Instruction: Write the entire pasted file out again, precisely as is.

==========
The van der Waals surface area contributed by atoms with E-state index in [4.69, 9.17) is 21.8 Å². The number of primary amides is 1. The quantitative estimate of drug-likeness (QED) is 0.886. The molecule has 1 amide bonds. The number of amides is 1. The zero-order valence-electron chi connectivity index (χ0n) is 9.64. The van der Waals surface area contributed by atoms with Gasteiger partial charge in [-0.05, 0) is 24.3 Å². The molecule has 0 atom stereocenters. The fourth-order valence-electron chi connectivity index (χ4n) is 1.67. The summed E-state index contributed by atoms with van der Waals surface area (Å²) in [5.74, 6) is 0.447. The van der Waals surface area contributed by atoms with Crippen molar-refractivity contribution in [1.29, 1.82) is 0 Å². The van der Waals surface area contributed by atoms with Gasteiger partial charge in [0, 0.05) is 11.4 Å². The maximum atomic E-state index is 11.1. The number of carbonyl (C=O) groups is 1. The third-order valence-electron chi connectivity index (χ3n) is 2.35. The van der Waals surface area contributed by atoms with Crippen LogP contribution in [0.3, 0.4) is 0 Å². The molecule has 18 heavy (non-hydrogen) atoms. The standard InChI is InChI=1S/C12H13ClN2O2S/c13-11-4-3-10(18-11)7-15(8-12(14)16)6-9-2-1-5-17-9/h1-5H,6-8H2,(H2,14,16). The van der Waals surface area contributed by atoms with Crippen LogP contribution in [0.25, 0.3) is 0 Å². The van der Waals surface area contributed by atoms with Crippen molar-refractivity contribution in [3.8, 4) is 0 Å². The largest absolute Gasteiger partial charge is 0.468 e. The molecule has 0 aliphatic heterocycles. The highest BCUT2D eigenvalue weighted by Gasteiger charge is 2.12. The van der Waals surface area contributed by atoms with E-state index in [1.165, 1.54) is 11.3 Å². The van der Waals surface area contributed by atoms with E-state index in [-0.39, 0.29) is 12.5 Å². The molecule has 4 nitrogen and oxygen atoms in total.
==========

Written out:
The van der Waals surface area contributed by atoms with E-state index in [4.69, 9.17) is 21.8 Å². The number of primary amides is 1. The quantitative estimate of drug-likeness (QED) is 0.886. The molecule has 1 amide bonds. The number of amides is 1. The zero-order valence-electron chi connectivity index (χ0n) is 9.64. The van der Waals surface area contributed by atoms with Gasteiger partial charge in [-0.05, 0) is 24.3 Å². The molecule has 0 atom stereocenters. The fourth-order valence-electron chi connectivity index (χ4n) is 1.67. The summed E-state index contributed by atoms with van der Waals surface area (Å²) in [5.74, 6) is 0.447. The van der Waals surface area contributed by atoms with Crippen molar-refractivity contribution in [1.29, 1.82) is 0 Å². The van der Waals surface area contributed by atoms with Gasteiger partial charge in [0, 0.05) is 11.4 Å². The maximum atomic E-state index is 11.1. The number of carbonyl (C=O) groups is 1. The third-order valence-electron chi connectivity index (χ3n) is 2.35. The van der Waals surface area contributed by atoms with Crippen LogP contribution in [0.3, 0.4) is 0 Å². The molecule has 18 heavy (non-hydrogen) atoms. The standard InChI is InChI=1S/C12H13ClN2O2S/c13-11-4-3-10(18-11)7-15(8-12(14)16)6-9-2-1-5-17-9/h1-5H,6-8H2,(H2,14,16). The van der Waals surface area contributed by atoms with Crippen LogP contribution in [0.25, 0.3) is 0 Å². The van der Waals surface area contributed by atoms with Crippen molar-refractivity contribution in [3.8, 4) is 0 Å². The largest absolute Gasteiger partial charge is 0.468 e. The molecule has 0 aliphatic heterocycles. The highest BCUT2D eigenvalue weighted by Gasteiger charge is 2.12. The van der Waals surface area contributed by atoms with E-state index in [1.165, 1.54) is 11.3 Å². The van der Waals surface area contributed by atoms with E-state index in [-0.39, 0.29) is 12.5 Å². The molecule has 4 nitrogen and oxygen atoms in total.